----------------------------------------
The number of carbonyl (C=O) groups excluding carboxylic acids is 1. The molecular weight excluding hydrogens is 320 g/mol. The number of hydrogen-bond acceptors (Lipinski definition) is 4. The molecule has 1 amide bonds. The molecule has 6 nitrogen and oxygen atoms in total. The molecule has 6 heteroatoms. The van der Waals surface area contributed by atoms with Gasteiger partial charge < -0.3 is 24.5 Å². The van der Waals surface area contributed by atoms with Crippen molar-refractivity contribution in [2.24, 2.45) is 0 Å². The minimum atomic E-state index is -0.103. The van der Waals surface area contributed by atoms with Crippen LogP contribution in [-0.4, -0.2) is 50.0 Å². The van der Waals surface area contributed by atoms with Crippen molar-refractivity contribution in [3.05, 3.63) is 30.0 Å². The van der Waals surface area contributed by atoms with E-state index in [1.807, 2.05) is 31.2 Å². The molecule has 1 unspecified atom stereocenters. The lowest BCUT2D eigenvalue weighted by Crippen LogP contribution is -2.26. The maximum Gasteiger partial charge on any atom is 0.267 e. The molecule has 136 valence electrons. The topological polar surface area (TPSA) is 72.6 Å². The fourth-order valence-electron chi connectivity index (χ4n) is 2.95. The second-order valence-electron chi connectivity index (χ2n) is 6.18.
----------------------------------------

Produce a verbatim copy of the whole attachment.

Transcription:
The number of carbonyl (C=O) groups excluding carboxylic acids is 1. The molecular weight excluding hydrogens is 320 g/mol. The number of hydrogen-bond acceptors (Lipinski definition) is 4. The molecule has 1 amide bonds. The molecule has 6 nitrogen and oxygen atoms in total. The molecule has 6 heteroatoms. The van der Waals surface area contributed by atoms with Gasteiger partial charge < -0.3 is 24.5 Å². The van der Waals surface area contributed by atoms with Crippen molar-refractivity contribution in [2.24, 2.45) is 0 Å². The minimum atomic E-state index is -0.103. The van der Waals surface area contributed by atoms with Crippen LogP contribution in [-0.4, -0.2) is 50.0 Å². The van der Waals surface area contributed by atoms with Crippen molar-refractivity contribution in [3.05, 3.63) is 30.0 Å². The van der Waals surface area contributed by atoms with E-state index in [1.807, 2.05) is 31.2 Å². The molecule has 1 unspecified atom stereocenters. The lowest BCUT2D eigenvalue weighted by Crippen LogP contribution is -2.26. The maximum Gasteiger partial charge on any atom is 0.267 e. The molecule has 136 valence electrons. The topological polar surface area (TPSA) is 72.6 Å². The fourth-order valence-electron chi connectivity index (χ4n) is 2.95. The second-order valence-electron chi connectivity index (χ2n) is 6.18.